Brokerage Robinhood is renowned for its zero fees and favorable rates. It is impossible to make a profit on shareware services, but the company managed to double its profit – from $ 90 million to $ 180 million by mid-2020. CB Insights analysts research what the brokerage service actually earns on the eve of Robinhood IPO.
Robinhood was one of the first companies to give clients the ability of zero-fee trading. The mechanism that allows this service to be offered has been around for a long time. It is called payment-for-order-flow (PFOF). The process is structured like this:
PFOF is convenient in that Robinhood does not need to make deals on its own – the whole process falls on the market makers. US Securities and Exchange Commission defines market makers as those who have more information and capabilities than private investors and brokers – they should be ideal intermediaries for transactions in the stock market.
According to rules, market makers provide high-quality trade execution. If the transaction was completed at a price that is as close as possible to the market price, then it can be considered a quality executed.
It turns out that market makers should provide their clients with a market price, but not necessarily the best one. This leads to the fact that dishonest market participants choose those prices that are beneficial to them, and not to the investor. The more an investor pays, the more will go to market makers and Robinhood. This is the main problem of the payment-for-order-flow mechanism.
For example, brokers Charles Schwab and E-Trade also use the PFOF system: organizations receive 3% and 17% of annual revenue for a stream of applications, respectively. According to Forbes, PROF accounted for 70% of Robinhood’s revenue in Q1 2020. That is, the company manages to earn 10 times more money on the stream than other brokers. This is not due to large trading volumes, but due to the high percentage that Robinhood takes from market makers.
The abuse of PFOF has already led Robinhood to legal action. In December 2019, the American regulator FINRA sued the company for violations in the execution of transactions: Robinhood did not provide its clients with the best price conditions. Now the investment platform is still under the gun of the SEC, which accused the company of not disclosing the fact of cooperation with market makers. For this, the brokerage service was fined $ 65 million.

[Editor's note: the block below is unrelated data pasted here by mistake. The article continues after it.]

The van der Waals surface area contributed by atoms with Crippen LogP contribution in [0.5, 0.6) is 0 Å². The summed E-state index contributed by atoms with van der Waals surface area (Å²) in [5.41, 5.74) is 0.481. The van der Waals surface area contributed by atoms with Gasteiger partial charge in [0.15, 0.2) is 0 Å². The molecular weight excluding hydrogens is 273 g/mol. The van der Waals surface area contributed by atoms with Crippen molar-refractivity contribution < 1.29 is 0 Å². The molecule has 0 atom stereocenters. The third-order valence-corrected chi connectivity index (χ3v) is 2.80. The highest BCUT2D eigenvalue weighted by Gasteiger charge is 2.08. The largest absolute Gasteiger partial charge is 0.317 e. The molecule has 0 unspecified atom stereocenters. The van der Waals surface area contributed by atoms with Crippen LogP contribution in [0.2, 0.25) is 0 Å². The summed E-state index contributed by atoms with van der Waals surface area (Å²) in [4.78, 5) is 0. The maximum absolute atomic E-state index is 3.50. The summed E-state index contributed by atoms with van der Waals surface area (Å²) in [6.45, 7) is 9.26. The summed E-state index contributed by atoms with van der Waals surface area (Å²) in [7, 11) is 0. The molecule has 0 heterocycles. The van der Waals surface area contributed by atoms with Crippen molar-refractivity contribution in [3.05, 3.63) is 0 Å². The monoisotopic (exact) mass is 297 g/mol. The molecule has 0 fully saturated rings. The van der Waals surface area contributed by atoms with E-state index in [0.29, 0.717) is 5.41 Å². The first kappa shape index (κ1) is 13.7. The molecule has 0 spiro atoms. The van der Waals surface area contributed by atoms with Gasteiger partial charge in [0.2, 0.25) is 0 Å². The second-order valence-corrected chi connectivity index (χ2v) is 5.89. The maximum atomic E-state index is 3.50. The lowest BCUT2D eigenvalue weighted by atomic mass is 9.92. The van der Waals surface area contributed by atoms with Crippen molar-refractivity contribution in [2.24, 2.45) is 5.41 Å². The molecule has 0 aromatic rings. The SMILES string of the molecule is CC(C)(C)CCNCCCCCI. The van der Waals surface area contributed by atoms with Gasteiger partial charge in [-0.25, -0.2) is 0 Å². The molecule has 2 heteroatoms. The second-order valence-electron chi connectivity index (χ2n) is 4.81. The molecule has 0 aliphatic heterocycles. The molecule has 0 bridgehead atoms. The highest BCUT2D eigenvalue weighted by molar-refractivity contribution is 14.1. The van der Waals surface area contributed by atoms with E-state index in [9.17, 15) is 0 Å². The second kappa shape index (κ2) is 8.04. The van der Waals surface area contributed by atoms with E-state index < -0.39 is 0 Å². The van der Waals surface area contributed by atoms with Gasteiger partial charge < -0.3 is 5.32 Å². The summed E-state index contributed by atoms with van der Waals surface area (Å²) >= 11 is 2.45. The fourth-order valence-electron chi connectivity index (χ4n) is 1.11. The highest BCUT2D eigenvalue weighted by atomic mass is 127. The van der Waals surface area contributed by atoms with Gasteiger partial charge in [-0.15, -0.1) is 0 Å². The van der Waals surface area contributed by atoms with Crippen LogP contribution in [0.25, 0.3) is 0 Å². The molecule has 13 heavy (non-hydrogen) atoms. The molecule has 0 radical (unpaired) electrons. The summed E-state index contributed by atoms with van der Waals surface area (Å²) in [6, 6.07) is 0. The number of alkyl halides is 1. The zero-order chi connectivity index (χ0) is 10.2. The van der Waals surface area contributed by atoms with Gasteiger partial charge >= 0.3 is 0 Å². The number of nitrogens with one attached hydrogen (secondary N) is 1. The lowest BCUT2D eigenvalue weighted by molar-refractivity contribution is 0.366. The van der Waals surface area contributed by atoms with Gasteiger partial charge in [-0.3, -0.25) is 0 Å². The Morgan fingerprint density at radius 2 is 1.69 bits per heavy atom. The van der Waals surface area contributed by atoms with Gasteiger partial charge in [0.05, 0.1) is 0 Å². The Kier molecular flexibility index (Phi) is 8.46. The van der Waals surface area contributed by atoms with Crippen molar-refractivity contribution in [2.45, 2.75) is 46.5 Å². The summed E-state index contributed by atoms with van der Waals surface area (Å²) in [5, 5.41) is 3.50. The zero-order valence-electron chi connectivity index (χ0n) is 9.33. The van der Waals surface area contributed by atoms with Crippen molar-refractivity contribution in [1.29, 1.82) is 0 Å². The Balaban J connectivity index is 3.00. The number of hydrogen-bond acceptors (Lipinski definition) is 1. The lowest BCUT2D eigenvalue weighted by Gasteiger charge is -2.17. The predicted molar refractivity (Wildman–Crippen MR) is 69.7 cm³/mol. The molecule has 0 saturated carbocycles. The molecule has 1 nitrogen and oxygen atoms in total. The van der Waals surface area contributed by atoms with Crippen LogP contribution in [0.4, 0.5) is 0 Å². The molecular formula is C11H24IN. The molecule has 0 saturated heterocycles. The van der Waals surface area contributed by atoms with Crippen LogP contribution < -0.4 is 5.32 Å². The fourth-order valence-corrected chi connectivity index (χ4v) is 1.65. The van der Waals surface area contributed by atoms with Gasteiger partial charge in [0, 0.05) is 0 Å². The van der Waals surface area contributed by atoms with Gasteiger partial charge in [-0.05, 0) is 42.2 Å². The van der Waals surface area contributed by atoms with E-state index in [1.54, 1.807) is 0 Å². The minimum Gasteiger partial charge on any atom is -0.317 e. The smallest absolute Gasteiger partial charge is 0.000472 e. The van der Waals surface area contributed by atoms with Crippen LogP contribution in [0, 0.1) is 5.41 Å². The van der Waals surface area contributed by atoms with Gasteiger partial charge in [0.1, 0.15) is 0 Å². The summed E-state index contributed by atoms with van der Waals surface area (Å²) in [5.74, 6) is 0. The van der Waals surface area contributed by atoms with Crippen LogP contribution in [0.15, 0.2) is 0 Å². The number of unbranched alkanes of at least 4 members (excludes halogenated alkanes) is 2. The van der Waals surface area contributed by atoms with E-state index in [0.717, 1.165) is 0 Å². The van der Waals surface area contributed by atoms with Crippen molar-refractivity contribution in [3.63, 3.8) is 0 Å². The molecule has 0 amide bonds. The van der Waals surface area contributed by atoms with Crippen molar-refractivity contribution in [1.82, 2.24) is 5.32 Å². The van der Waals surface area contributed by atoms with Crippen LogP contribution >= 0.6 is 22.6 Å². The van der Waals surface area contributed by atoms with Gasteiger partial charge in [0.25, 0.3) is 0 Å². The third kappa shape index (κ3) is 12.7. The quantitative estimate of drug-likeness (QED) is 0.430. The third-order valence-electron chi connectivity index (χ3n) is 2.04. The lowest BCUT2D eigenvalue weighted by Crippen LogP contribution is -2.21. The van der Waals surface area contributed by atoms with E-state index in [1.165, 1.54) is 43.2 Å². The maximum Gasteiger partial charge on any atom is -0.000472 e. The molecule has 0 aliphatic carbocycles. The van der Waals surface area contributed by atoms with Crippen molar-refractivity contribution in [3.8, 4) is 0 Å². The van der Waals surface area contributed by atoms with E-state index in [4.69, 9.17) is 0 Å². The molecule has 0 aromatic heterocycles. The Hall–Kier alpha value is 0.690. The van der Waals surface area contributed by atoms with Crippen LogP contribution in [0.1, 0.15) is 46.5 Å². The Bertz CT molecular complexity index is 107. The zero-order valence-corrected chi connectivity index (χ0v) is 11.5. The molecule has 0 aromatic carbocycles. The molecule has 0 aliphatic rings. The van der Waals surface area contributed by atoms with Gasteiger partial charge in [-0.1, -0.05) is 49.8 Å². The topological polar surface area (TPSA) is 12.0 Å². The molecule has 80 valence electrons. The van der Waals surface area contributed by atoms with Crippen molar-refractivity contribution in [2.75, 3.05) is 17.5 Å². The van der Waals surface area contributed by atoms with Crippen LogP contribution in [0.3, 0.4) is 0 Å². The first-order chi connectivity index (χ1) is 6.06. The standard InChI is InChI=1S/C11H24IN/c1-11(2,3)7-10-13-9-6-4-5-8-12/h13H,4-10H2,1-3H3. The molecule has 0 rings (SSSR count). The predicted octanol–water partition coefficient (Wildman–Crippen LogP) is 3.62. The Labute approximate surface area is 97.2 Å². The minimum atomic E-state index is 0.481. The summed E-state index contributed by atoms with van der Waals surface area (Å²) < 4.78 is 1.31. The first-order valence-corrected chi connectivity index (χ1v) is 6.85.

Gold Membership is one of Robinhood’s most lucrative products – clients have access to margin trades, real-time quotes on the Nasdaq, and Morningstar analytics.
Margin transactions allow you to increase your potential profit and invest in those securities for which the investor does not have funds yet. The money is borrowed by the broker, that is, Robinhood.
Initially, the ability to borrow more funds depended on the level of the user. Now all operations on the “gold” tariff cost traders $ 5 per month, plus 2.5% per annum for using borrowed funds (according to CB Insights, the rate reaches 5%). The more customers use margin loans, the more Robinhood gets.
In January 2019, Reddit user discovered a vulnerability in the platform’s lending system. It was possible to borrow huge amounts with small collateral. So, someone managed to take $ 200 thousand with collateral of $ 5 thousand. For a long time, the company did nothing to eliminate the vulnerability – in November 2019, users were still using the bug.
Gold client revenues are more stable than PFOF, which largely depends on how regulators behave. Premium services are not affected by legal restrictions – the company has the right to set any prices and limits.
Robinhood has never concealed its intention to expand its core business with value-added services. At the end of 2018, the company announced the launch of the Checking & Savings service. Its main advantage should have been relatively high deposit rates – 3%, instead of the market average of 0.1-0.21%.